The existing procedures are in place to enable you to lodge a grievance relating to your employment. The Confidential Reporting Code is intended to cover major concerns that fall outside the scope of these procedures. This includes:

  • Conduct which is an offence or breach of law;
  • Disclosures related to miscarriages of justice;

Health and safety risks, including to the Apprentices & learners and public as well as other employees;

  • Malpractice in relation to Prostart working practices and procedures including but not limited to assessment and verification;
  • Damage to the environment;
  • The unauthorised use of monies;
  • Possible intimidation or corruption of Apprentices & learners;
  • Safeguarding Risks including sexual, verbal, physical or emotional abuse of Apprentices & learners;
  • Data Protection Breach
  • Other unethical conduct;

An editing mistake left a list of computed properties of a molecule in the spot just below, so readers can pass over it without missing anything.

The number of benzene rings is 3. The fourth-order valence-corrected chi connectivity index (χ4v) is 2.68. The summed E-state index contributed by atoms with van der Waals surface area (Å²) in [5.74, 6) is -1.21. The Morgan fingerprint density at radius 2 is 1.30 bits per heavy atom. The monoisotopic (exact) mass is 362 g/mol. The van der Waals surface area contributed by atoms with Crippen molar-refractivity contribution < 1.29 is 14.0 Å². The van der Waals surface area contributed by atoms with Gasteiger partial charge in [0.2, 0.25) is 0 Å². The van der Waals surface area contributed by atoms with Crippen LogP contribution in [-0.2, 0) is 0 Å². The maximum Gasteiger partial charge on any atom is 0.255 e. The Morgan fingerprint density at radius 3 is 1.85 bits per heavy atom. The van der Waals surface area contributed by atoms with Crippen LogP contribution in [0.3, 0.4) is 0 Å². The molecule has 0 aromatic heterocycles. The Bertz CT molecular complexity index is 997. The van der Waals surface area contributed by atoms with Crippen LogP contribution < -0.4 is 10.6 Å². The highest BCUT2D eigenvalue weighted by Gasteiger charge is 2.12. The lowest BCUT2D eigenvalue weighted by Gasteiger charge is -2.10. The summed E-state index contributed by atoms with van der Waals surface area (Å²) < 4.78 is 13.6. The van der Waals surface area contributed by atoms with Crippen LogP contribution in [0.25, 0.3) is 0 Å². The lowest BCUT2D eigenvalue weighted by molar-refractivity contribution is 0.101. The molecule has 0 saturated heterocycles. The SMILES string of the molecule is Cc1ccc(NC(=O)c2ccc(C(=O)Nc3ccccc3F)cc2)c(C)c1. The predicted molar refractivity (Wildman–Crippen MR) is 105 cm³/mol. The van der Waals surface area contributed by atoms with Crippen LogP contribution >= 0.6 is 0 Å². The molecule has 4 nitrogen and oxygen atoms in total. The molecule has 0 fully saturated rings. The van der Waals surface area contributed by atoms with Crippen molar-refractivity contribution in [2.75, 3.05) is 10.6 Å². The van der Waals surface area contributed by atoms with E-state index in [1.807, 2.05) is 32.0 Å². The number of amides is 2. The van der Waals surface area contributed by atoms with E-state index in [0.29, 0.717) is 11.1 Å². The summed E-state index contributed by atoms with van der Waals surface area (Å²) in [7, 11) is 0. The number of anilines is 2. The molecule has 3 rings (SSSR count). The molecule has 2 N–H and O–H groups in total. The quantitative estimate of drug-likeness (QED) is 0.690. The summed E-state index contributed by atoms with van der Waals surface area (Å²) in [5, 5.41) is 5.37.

• Institutional racism;
  • Bribery or
  • Action to conceal any of the above.

Thus any serious concerns you have about any aspect of service provision or the conduct of employees or others acting on behalf of Prostart can be reported under the Confidential Reporting Code. This may be about something that:

  • Makes you feel uncomfortable in terms of known standards, your experience or standards you believe Prostart subscribes to; or
  • Is against Prostart’s policies; or
  • Falls below established standards of practice; or
  • Amounts to improper conduct

This Code does not replace the normal procedure for complaints.

Confidentiality   

All concerns will be treated in confidence and every effort will be made not to reveal your identity if you so wish. At the appropriate time, however, you may need to come forward as a witness.

Anonymous Allegations

This policy encourages you to put your name to your allegation whenever possible.

Concerns expressed anonymously are much less powerful but will be considered at the discretion of Prostart.

In exercising this discretion the factors to be taken into account would include:

  • The seriousness of the issues raised;
  • The credibility; and
  • The likelihood of confirming the allegations from attributable sources.